Why Court should nullify Access, Diamond Banks’ merger, Etiebet says


A former Minister of Petroleum, Chief Don Etiebet, has asked a Federal High Court, Lagos to nullify the merger between Access and Diamond Banks over alleged non-disclosure of vital information. The two banks, Securities and Exchange Commission (SEC) as well as the Central Bank of Nigeria (CBN) were joined as co-respondents in the suit, which is before Justice Mohammed Liman.

In an affidavit in support of the motion on notice deposed to by the applicant (Etiebet), he averred that prior to the commencement of the merger, the 1st respondent (Access Bank) and two of its Directors were being investigated by the police in an allegation bordering on forgery of a Bill of Lading, obtaining money by false pretence and conspiracy to commit felony.

The deponent said the bank hid the financial fraud cases it has from both the CBN and SEC, saying if the regulators had got wind of the case which the bank had hidden from them, they would not have given approval for the merger.

Etiebet, who is a shareholder in Access Bank further averred that his decision to seek the nullification of the merger was sequel to the provision of Section 127 of the Investment and Securities Act 2007, which states that “the Commission may revoke its own decision to approve or conditionally approve a small, intermediate or large merger, if the decision was based on incorrect information for which a party to the merger is responsible and the approval was obtained in deceit.”

However, Justice Liman has fixed hearing of the substantive suit for 7th May, 2019 after declining to grant a motion for interlocutory injunction against the merger. The judge held that the motion for injunction was not ripe for hearing because the merger had commenced on April 1, 2019, saying it was “better to adjourn the matter for hearing of substantive suit.”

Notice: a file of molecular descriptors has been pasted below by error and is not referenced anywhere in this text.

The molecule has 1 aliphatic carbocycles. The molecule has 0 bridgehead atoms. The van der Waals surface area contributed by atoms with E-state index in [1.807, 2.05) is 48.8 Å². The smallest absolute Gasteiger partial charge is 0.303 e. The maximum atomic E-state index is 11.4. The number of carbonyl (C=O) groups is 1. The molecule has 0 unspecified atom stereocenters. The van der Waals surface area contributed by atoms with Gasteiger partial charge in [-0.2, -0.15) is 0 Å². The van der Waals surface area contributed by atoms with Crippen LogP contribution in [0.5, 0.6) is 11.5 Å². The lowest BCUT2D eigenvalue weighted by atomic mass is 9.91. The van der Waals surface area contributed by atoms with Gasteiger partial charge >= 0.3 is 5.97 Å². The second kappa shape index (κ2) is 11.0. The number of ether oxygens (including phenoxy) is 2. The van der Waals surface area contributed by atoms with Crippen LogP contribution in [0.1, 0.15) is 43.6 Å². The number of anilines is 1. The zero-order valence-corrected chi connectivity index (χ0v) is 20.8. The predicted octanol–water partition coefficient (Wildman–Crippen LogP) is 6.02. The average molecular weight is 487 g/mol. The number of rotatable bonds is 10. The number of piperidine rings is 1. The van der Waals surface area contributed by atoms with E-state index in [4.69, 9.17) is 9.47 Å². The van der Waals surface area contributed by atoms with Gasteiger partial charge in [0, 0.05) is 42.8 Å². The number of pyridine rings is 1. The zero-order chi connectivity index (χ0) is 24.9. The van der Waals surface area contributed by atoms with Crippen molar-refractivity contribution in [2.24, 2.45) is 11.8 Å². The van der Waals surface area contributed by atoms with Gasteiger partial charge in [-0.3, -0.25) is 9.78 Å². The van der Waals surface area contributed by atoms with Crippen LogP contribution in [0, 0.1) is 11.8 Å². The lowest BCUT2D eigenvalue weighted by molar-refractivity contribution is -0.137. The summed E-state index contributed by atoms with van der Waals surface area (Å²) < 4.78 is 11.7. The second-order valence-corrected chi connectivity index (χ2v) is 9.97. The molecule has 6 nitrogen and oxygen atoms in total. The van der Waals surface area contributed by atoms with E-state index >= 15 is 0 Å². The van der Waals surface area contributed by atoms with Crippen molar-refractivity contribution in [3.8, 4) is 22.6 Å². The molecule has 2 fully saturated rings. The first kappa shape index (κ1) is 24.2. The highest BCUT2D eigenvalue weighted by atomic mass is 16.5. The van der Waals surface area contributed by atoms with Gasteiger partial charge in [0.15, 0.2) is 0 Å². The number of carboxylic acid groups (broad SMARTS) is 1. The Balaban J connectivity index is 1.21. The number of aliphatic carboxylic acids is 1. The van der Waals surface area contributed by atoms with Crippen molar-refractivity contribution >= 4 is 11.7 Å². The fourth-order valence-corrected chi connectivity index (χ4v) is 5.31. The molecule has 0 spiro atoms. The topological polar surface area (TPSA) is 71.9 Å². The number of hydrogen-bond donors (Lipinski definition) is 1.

Etiebet had on March 19, 2019 also petitioned SEC on his position against the merger based on the case his company has against the bank, including another one in Ogun State involving a steel company. The petitioner drew the attention of SEC to the fact that the bank and its Managing Director are currently facing charges before the High Court in Shagamu, Ogun State and the High Court in Ikeja, Lagos.

But the bank in paragraph 11 (a) of its counter affidavit said no competent court of law has found neither the 1st defendant nor its directors guilty of any of the allegations contained in the charges filed in the suits. He had, in the petition, requested SEC to revoke the approval-in-principle and cancel the merger given the power it derives from the Section 127 (2) of the Investment and Securities Act 2007, but the merger still happened however.

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